Iron Maiden is an instant classic in my opinion.
The rules are crazy-well thought out ALREADY, and like others said above, the complexity of the modes/Mballs keeps you coming back for more.
here are some examples of why I think these rules are some of the best
-fear of the dark (spinner mode-hit purple shot, then nail orange lit spinner) if you hit the left ramp as your first shot, there is no spinner to hit on that flipper return. keith already thought of that and made the right ramp lit for a doubler, so you can combo into the right ramp, then nail the spinner for even bigger points. And when you hit this combo, you feel satisified. Why ever go for the harder lower spinner, when the top spinner is so much easier to hit? Well, Keith already thought of that and made the bottom harder spinner worth double.
-Modes are cool to start, as you build to a mini-wizard. But they are REALLY FUN to beat, as they light a hurry up to collect a "Ripley's Letter" or "Gift from the Elves", so to speak. The modes all feel so different, and are all about as hard to beat as one another. there are no easy modes to beat, like LOTR escape the ringwraiths. Getting like 6 ramps in a row on Icarus mode is soooooooo fun. The callouts get amazing.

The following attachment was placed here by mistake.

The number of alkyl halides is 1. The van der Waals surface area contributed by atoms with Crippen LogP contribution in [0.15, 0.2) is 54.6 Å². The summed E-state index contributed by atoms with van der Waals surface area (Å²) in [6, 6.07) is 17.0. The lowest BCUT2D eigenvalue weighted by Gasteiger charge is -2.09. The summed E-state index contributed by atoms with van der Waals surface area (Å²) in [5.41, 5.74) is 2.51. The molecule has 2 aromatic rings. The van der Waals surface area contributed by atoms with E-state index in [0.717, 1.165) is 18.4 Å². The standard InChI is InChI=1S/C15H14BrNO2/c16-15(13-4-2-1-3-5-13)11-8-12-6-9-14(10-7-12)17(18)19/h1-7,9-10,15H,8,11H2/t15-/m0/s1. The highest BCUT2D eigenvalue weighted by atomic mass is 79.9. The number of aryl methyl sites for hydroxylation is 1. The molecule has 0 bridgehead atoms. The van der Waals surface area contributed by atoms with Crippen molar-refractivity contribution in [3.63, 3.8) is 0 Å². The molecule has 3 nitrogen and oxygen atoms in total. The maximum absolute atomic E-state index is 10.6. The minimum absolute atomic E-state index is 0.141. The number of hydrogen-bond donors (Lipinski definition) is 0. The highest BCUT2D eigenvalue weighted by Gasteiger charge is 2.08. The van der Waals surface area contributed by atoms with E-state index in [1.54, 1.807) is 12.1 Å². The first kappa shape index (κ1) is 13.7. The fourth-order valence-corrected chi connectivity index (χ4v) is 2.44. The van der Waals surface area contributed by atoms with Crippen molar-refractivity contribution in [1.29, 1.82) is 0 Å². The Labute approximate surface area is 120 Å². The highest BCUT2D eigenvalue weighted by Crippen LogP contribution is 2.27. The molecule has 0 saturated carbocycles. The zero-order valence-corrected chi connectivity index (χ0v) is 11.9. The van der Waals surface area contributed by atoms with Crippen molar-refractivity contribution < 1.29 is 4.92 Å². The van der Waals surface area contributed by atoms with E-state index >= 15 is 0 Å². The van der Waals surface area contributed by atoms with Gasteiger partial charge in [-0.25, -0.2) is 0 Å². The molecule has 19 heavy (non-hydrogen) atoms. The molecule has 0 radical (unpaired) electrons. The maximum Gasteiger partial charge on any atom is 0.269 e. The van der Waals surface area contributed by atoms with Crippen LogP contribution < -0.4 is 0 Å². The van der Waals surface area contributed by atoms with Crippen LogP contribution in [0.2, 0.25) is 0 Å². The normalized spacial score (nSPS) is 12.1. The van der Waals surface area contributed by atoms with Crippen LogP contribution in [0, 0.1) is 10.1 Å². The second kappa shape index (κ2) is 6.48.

-the multiballs have their own personality (especially since the add a ball's require different tasks). In Mummy multiball for example, you hit spinners, and pops to get the required switch hits done, and hit the captive ball to move to the next set. Kinda boring by itself. But when you add in that you can achieve 3 add-a-balls (which involves 2 ramps for the first, then 2ramps/2orbits for the 2nd, then all the damn shots in the game for the 3rd!!), you make a wildly fun and unique multiball. For sooo long, it was "hit the mystery to get add a ball, usually" for all stern games. Keith shook this stale standard, and made add a balls super unique on this game.
I can actually go on and on at how smart these rules are, and I likely will at some point, but consider this excerpt my vote for IMDN.